io.err.println("message");

3.4.4. in

Simulation standard input stream. Possibly a way to collect user input from the console or piping together applications…​?

(TBD)

4. Extended API

The Core API describes operations that are explicitly supported by Pathfinder’s API, but it’s possible to access a much wider range of objects. An example of a common situation is when dealing with the findAll() methods that return an instance of java.util.List. Another example is the OccAgent object that is returned by the find() method. In addition, you can create arbitrary instances of objects using the API.

In general:

  • If you are trying to deal with objects that you receive as a result from a Core API function, there should be some guidance in that section of the Core API documentation.
  • If you are interested in creating an instance of a class from scratch, the general pattern is to use the Java.type() method to look up a type definition and then use that type to create new instances.

Create a file using the Java platform library.

var PSType = Java.type("java.io.PrintStream");
var fileStream = new PSType("myfile.txt");

fileStream.println("Hello");

filestream.close();

Basically, you can write any program you want by using the extended API because it encompasses both JavaScript and the Java platform. The details of how really dive into these is beyond the scope of this document, but if you have specific questions or requests for code examples, please send us an email.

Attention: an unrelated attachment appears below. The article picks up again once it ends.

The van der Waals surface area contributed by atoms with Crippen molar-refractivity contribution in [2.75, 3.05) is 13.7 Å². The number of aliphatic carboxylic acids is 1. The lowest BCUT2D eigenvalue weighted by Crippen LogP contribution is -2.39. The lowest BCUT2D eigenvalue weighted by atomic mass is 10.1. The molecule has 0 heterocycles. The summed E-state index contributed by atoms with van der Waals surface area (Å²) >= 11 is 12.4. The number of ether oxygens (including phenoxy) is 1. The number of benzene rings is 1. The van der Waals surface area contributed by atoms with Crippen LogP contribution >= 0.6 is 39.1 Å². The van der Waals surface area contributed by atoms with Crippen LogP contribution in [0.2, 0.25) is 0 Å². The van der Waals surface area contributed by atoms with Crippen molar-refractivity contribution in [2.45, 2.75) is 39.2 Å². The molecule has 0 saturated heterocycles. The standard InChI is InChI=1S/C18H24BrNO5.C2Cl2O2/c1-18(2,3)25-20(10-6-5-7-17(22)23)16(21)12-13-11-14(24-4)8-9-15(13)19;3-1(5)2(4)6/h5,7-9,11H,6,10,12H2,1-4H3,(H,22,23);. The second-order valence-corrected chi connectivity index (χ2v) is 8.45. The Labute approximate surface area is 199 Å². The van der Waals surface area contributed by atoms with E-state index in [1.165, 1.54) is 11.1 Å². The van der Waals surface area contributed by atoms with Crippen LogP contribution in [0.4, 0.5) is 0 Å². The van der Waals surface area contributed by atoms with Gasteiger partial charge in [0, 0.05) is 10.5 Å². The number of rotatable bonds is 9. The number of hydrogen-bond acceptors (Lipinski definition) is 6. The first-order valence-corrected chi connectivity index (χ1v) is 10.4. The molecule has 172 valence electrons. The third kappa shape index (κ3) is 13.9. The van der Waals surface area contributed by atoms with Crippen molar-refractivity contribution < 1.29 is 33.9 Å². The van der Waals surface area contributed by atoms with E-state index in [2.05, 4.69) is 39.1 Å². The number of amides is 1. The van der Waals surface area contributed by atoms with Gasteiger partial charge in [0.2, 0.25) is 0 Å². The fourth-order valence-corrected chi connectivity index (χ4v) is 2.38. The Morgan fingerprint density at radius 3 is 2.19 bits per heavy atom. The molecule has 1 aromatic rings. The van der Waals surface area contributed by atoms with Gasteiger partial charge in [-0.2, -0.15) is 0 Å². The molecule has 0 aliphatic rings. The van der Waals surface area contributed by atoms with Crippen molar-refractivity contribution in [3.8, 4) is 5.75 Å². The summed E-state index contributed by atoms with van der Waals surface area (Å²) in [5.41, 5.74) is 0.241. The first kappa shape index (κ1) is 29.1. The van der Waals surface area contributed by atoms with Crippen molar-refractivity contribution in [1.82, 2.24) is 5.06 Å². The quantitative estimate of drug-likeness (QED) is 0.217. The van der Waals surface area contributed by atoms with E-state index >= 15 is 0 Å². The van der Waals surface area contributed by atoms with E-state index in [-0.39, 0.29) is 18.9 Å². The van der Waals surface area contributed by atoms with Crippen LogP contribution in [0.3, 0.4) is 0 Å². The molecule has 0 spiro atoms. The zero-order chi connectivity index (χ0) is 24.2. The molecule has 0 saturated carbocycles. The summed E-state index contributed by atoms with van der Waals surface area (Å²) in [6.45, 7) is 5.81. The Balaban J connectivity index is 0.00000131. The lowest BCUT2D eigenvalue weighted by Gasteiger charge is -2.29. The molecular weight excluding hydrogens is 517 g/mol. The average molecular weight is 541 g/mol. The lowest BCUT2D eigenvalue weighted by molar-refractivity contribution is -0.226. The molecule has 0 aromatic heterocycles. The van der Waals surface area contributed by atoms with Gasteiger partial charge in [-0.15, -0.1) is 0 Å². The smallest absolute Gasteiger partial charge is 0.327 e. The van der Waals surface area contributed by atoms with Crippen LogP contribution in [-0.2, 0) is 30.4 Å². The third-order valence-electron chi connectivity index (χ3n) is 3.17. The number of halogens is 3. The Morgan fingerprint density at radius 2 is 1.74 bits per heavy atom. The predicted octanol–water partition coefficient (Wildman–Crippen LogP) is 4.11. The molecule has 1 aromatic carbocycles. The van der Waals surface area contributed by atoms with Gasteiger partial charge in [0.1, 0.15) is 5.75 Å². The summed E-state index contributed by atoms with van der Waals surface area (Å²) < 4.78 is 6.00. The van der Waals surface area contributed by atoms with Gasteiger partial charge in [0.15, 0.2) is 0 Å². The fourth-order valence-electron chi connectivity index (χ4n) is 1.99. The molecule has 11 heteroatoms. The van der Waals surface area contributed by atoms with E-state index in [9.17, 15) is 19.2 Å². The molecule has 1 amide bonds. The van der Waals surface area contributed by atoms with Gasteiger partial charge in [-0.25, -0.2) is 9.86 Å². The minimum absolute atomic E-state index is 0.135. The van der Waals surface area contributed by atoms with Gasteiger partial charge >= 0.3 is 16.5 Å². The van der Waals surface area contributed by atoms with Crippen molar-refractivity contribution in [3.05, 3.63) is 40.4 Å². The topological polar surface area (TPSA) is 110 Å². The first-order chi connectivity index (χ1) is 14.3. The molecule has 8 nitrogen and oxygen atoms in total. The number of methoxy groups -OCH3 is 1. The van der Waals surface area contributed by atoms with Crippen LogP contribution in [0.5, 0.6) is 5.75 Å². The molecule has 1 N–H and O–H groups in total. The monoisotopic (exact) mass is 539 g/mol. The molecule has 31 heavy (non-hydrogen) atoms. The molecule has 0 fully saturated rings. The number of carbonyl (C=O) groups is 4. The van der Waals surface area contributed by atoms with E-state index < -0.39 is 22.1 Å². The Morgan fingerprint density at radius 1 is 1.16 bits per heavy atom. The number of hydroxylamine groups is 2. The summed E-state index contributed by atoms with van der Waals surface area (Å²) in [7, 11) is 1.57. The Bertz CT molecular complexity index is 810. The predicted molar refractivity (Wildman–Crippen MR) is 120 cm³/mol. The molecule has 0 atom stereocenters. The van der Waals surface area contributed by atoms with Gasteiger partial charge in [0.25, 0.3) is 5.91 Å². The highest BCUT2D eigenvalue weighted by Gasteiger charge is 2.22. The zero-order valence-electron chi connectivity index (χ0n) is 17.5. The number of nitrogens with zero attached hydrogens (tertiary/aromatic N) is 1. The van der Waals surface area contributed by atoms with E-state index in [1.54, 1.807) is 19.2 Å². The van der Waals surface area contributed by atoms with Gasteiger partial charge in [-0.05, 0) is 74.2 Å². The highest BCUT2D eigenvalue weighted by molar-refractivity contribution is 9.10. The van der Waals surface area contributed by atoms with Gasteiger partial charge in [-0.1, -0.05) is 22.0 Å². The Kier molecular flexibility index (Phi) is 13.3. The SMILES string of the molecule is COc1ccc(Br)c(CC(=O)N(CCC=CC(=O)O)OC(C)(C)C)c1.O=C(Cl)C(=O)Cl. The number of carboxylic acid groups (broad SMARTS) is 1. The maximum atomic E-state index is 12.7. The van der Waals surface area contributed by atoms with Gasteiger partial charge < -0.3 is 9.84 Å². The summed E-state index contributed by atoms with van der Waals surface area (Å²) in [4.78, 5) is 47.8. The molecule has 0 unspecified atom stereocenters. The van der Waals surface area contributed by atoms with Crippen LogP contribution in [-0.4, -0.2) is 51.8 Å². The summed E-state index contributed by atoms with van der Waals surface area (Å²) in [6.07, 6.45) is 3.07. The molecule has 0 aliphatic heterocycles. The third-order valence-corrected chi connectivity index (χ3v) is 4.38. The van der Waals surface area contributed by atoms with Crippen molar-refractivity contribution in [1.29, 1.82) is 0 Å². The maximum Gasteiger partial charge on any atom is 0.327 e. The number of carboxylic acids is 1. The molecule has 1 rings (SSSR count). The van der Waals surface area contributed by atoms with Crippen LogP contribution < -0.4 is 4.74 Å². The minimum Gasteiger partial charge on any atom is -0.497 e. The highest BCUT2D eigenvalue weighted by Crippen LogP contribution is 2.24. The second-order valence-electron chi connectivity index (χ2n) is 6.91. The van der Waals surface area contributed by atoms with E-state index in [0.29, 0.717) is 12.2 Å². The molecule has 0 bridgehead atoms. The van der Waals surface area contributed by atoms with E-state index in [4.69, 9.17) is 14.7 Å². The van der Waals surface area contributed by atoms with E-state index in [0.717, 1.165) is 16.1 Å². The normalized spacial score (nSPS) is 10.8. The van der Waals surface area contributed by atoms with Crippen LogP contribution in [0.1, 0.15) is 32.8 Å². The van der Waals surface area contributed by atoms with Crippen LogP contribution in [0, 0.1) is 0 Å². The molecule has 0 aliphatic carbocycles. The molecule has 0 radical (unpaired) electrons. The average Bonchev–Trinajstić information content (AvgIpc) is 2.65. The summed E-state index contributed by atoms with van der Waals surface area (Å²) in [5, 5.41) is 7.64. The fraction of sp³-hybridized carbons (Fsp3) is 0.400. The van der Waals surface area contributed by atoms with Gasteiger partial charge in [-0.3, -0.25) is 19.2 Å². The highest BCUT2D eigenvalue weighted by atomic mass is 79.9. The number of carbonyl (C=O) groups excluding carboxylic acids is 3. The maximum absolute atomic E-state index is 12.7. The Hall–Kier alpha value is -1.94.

5. Examples

The following examples combine elements of the script API.

5.1. Door Open/Close

This example finds a specific door by name. The door will operate on a 40 second cycle. For the first 30 seconds the door will be closed. Then open for 10 seconds. Then the cycle will repeat.

This example makes use of the modulus ( % ) operator which performs a division and gives the remainder rather than the quotient.

var sim = api.simctl.v1;
var geom = api.geometry.v1;

var door = geom.find("Station Entrance");

sim.onUpdate( function (t) {

	var tc = t % 40.0;
	if (tc < 30) {
		geom.close(door);
	}
	else
	{
		geom.open(door);
	}
});

5.2. Control Doors by Region Count

This example opens and closes doors based on the number of agents that are standing inside measurement regions.

var sim = api.simctl.v1;
var geom = api.geometry.v1;
var agents = api.agents.v1;

var rA = geom.find("Region A");
var doorToA = geom.find("Door to Zone A");

var rB = geom.find("Region B");
var doorToB = geom.find("Door to Crossroad");

sim.onUpdate( function (t) {

	var agentsInRegionA = agents.findAll(rA);
	if (agentsInRegionA.size() > 100)
	{
		geom.close(doorToA);
	}
	else
	{
		geom.open(doorToA);
	}

	var agentsInRegionB = agents.findAll(rB);
	if (agentsInRegionB.size() > 100)
	{
		geom.close(doorToB);
	}
	else
	{
		geom.open(doorToB);
	}
});

5.3. Print Interval Output

Print output to the console at 10 second intervals.

var sim = api.simctl.v1;
var geom = api.geometry.v1;
var io = api.io.v1;

var rA = geom.find("Region A");
var rB = geom.find("Region B");

var dtOutput = 10.0;
var nextOutput = 0.0;

// header
io.out.println("Time\tA\tB");

sim.onUpdate( function (t) {

  if (nextOutput <= t)
  {
    var nA = agents.findAll(rA).size();
    var nB = agents.findAll(rB).size();

    // data rows
    io.out.println(t +"\t" + nA +"\t" + nB);

    nextOutput += dtOutput;
  }

});